The “port-out” scam is used by identity thieves once they have collected critical information about you -- through phishing attempts or from major data breaches. They use your name, phone number, Social Security number, date of birth, etc. to call your mobile phone service provider pretending to be you and tell them that you're switching to another company and want to keep your phone number.

What to Know

  • Transferring your number from one carrier to another is a process called "porting" that shuts off the phone of the original user and forwards all calls to the new device. It can take up to 24 hours to complete and during this time, both phones could be functional.
  • During this window of opportunity, a scammer can have access to all of your text-based authentication codes, too, meaning any text messages that you receive on your phone may also be seen by the scammer on the phone to which your number is being transferred.
  • This scam is not new, but it has reached a boiling point in the last few months resulting in a flood of complaints from victims. Earlier this year, T-Mobile, AT&T and other mobile carriers began encouraging their customers to add extra security features to their accounts (e.g., a unique passcode/PIN, additional security questions).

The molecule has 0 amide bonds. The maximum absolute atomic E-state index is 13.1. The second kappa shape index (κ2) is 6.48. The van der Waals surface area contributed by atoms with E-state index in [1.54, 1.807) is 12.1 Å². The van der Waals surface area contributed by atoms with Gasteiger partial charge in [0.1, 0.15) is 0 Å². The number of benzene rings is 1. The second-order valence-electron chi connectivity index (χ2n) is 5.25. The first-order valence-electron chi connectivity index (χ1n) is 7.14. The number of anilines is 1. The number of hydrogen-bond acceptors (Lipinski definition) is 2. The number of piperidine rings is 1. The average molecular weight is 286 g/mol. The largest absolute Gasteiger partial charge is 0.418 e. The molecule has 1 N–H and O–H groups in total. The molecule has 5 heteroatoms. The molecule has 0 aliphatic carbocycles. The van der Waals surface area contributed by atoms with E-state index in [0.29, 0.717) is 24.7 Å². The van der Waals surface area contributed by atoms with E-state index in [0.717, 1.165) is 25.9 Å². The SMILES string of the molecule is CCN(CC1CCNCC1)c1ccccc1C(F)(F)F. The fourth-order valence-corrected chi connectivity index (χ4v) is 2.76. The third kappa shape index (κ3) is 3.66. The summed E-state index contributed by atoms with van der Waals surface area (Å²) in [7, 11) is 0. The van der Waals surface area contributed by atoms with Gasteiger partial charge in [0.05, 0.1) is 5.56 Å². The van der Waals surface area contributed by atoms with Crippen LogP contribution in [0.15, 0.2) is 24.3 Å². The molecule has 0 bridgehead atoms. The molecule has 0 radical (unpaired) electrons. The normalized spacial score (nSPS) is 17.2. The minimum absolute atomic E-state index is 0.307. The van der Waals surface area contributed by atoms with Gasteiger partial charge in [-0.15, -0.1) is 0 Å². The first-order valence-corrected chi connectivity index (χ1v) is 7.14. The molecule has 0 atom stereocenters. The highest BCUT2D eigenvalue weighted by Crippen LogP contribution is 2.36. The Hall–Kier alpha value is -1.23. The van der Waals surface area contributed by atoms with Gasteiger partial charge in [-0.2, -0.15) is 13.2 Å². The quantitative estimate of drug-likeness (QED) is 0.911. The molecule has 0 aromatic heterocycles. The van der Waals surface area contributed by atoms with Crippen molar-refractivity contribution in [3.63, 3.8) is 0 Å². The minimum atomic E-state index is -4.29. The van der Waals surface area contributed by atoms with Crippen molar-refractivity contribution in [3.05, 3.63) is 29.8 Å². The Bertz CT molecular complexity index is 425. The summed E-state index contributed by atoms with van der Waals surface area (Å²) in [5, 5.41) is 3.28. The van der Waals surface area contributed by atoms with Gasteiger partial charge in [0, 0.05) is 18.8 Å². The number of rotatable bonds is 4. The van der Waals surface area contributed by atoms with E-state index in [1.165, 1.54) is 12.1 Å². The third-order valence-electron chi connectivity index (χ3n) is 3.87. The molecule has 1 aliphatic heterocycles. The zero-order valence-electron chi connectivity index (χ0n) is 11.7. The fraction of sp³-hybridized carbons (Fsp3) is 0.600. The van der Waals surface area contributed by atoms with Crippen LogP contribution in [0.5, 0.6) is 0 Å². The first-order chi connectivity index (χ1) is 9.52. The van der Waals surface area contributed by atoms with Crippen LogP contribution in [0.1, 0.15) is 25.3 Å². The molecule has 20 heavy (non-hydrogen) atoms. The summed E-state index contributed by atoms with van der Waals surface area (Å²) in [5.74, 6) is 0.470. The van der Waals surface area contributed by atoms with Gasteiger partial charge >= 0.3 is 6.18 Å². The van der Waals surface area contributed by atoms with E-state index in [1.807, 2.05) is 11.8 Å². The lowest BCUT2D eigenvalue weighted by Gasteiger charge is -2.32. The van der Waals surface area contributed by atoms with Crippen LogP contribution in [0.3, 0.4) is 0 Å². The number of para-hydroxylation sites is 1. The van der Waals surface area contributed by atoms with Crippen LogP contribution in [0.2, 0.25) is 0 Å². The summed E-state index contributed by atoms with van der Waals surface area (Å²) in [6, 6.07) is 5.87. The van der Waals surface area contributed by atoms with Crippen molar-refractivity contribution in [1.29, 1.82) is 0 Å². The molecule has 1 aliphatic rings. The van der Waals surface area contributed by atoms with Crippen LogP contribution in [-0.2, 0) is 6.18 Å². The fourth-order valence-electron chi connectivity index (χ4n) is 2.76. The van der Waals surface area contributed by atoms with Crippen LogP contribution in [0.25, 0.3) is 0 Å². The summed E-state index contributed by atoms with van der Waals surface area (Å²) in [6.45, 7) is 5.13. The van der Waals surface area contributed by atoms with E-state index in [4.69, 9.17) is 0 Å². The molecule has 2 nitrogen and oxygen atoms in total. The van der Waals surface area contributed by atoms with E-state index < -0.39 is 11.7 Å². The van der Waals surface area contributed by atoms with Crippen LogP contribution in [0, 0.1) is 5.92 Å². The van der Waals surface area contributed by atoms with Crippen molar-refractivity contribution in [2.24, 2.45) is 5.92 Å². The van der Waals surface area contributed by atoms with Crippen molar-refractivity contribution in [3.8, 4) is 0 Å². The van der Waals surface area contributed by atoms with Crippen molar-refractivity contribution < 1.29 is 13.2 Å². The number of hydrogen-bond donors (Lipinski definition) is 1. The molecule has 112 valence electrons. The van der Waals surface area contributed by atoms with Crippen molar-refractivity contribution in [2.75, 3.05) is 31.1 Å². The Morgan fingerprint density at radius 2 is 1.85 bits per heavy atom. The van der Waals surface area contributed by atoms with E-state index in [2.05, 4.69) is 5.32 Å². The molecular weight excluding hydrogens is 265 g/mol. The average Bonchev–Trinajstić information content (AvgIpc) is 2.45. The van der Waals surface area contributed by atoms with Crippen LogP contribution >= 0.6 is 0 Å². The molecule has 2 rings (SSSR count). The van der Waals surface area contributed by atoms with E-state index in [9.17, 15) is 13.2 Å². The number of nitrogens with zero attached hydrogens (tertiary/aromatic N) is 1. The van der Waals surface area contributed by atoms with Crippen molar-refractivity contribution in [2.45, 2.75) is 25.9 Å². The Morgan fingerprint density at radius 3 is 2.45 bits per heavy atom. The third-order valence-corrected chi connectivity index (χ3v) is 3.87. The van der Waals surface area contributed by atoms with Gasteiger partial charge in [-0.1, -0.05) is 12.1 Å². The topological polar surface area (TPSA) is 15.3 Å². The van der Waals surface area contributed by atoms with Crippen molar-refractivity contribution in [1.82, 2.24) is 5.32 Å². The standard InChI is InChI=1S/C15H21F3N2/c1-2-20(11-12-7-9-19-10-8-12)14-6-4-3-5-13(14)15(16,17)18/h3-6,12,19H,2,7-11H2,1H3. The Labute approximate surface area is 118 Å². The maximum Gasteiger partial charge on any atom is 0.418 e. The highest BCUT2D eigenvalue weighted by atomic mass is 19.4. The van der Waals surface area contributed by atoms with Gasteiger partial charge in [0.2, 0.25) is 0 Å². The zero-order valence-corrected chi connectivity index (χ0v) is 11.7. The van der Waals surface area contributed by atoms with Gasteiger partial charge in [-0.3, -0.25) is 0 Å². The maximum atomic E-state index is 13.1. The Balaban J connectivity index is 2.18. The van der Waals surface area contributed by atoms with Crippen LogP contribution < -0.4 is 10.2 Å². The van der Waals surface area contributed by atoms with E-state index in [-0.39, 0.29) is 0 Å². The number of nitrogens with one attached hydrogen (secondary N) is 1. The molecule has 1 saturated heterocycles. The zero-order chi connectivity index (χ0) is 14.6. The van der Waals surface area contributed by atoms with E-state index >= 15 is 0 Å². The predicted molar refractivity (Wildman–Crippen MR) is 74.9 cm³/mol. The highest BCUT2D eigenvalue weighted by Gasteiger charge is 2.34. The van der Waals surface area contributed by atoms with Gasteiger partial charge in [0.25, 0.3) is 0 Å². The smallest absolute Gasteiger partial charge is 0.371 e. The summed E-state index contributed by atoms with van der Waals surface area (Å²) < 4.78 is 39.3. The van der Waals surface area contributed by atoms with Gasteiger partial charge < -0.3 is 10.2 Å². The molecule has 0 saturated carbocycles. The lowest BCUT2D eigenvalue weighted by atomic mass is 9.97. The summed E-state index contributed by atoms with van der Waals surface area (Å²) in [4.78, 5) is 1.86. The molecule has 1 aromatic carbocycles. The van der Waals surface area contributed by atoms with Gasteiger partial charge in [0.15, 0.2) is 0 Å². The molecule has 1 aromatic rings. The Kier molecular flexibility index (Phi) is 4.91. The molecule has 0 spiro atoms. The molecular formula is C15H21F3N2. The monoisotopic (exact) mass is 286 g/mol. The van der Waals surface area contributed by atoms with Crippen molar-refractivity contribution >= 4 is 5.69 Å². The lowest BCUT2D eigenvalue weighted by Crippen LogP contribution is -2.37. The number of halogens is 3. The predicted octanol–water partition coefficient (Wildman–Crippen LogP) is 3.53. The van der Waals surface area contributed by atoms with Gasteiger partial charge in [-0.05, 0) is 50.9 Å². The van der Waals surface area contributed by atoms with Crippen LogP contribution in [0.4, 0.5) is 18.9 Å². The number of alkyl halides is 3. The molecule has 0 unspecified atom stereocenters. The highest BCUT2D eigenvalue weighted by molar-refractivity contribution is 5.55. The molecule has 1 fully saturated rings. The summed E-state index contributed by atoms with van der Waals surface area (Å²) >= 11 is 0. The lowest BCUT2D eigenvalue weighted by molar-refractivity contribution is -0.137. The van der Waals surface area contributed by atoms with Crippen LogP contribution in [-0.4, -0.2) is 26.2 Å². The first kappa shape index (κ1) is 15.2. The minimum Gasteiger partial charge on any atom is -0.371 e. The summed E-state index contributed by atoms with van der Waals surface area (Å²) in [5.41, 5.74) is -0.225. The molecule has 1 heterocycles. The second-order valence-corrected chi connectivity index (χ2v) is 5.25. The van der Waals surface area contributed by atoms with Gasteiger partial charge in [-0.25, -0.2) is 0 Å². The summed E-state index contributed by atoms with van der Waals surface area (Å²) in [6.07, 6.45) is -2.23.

What to Do

  • Add a unique PIN to your phone account - All carriers have additional options to secure your account against port-outs. Contact your mobile provider directly about adding porting and/or port out security on your account.
  • Watch out for phishing attempts - Scammers will typically send out phishing emails disguised as important alerts and warning messages to scare you into clicking a malicious link. If you have any concerns about your accounts, always log in directly to a company's website or call its customer service line and proceed from there.
  • Beware of social engineering scams - Don't reveal any personal information to strangers, especially on online chats, no matter how casual and friendly the conversation may be – scammers can pose as people that you may know - with fake Facebook accounts - so please be vigilant (even with your friends).
  • Contact your carrier immediately if your phone suddenly gets deactivated - If you suddenly lose your network connection, contact your carrier immediately. Use another phone, if needed. Identity thieves are counting on this window of opportunity to perform their deeds, so don’t delay.

This material is presented for informational purposes only and should not be construed as individual advice.

KeyBank does not provide legal advice.